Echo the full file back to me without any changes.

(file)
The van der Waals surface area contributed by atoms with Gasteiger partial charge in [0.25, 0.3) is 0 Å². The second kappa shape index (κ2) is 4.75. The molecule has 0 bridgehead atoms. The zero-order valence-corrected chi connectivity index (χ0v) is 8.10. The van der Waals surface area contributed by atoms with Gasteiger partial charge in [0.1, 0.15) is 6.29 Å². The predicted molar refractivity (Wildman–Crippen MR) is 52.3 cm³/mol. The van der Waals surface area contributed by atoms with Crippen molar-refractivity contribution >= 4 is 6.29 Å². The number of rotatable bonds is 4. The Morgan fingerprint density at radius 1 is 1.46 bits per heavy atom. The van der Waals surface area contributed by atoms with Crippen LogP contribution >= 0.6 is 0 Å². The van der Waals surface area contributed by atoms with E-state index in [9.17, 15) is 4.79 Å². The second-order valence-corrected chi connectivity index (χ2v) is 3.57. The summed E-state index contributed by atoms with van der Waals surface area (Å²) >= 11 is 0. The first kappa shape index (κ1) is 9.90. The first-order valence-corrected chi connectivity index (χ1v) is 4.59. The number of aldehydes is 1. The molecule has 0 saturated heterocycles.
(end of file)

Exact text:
The van der Waals surface area contributed by atoms with Gasteiger partial charge in [0.25, 0.3) is 0 Å². The second kappa shape index (κ2) is 4.75. The molecule has 0 bridgehead atoms. The zero-order valence-corrected chi connectivity index (χ0v) is 8.10. The van der Waals surface area contributed by atoms with Gasteiger partial charge in [0.1, 0.15) is 6.29 Å². The predicted molar refractivity (Wildman–Crippen MR) is 52.3 cm³/mol. The van der Waals surface area contributed by atoms with Crippen molar-refractivity contribution >= 4 is 6.29 Å². The number of rotatable bonds is 4. The Morgan fingerprint density at radius 1 is 1.46 bits per heavy atom. The van der Waals surface area contributed by atoms with Crippen LogP contribution >= 0.6 is 0 Å². The van der Waals surface area contributed by atoms with E-state index in [9.17, 15) is 4.79 Å². The second-order valence-corrected chi connectivity index (χ2v) is 3.57. The summed E-state index contributed by atoms with van der Waals surface area (Å²) >= 11 is 0. The first kappa shape index (κ1) is 9.90. The first-order valence-corrected chi connectivity index (χ1v) is 4.59. The number of aldehydes is 1. The molecule has 0 saturated heterocycles.